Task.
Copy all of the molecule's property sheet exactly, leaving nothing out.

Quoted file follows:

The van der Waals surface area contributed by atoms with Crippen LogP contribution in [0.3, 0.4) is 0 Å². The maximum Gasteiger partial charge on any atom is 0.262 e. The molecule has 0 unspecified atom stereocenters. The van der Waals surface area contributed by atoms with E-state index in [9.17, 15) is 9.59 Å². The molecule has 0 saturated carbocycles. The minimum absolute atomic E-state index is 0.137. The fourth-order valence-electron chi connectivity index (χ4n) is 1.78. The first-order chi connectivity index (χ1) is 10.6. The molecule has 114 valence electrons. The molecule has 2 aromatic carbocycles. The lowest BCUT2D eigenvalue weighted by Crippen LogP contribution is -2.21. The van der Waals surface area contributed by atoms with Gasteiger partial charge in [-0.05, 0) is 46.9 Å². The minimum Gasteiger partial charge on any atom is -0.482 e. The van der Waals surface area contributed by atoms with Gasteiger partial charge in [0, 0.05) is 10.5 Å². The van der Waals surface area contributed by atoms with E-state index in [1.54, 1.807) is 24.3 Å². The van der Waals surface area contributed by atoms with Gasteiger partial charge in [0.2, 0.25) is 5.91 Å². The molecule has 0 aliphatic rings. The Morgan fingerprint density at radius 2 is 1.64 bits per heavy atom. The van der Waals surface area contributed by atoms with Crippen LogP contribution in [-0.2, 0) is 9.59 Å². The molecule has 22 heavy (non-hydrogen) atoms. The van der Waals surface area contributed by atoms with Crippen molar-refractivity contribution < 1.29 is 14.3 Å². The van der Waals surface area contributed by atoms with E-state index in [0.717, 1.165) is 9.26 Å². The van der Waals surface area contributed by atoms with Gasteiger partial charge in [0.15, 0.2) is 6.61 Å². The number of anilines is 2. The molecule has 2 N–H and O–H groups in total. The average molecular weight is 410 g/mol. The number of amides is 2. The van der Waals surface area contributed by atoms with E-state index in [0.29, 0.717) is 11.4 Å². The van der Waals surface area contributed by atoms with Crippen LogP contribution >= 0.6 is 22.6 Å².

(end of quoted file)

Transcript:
The van der Waals surface area contributed by atoms with Crippen LogP contribution in [0.3, 0.4) is 0 Å². The maximum Gasteiger partial charge on any atom is 0.262 e. The molecule has 0 unspecified atom stereocenters. The van der Waals surface area contributed by atoms with E-state index in [9.17, 15) is 9.59 Å². The molecule has 0 saturated carbocycles. The minimum absolute atomic E-state index is 0.137. The fourth-order valence-electron chi connectivity index (χ4n) is 1.78. The first-order chi connectivity index (χ1) is 10.6. The molecule has 114 valence electrons. The molecule has 2 aromatic carbocycles. The lowest BCUT2D eigenvalue weighted by Crippen LogP contribution is -2.21. The van der Waals surface area contributed by atoms with Gasteiger partial charge in [-0.05, 0) is 46.9 Å². The minimum Gasteiger partial charge on any atom is -0.482 e. The van der Waals surface area contributed by atoms with Gasteiger partial charge in [0, 0.05) is 10.5 Å². The van der Waals surface area contributed by atoms with E-state index in [1.54, 1.807) is 24.3 Å². The van der Waals surface area contributed by atoms with Gasteiger partial charge in [0.2, 0.25) is 5.91 Å². The molecule has 0 aliphatic rings. The Morgan fingerprint density at radius 2 is 1.64 bits per heavy atom. The van der Waals surface area contributed by atoms with Crippen LogP contribution in [-0.2, 0) is 9.59 Å². The molecule has 22 heavy (non-hydrogen) atoms. The van der Waals surface area contributed by atoms with Crippen molar-refractivity contribution < 1.29 is 14.3 Å². The van der Waals surface area contributed by atoms with E-state index in [0.717, 1.165) is 9.26 Å². The van der Waals surface area contributed by atoms with Gasteiger partial charge in [0.15, 0.2) is 6.61 Å². The number of anilines is 2. The molecule has 2 N–H and O–H groups in total. The average molecular weight is 410 g/mol. The number of amides is 2. The van der Waals surface area contributed by atoms with E-state index in [0.29, 0.717) is 11.4 Å². The van der Waals surface area contributed by atoms with Crippen LogP contribution >= 0.6 is 22.6 Å².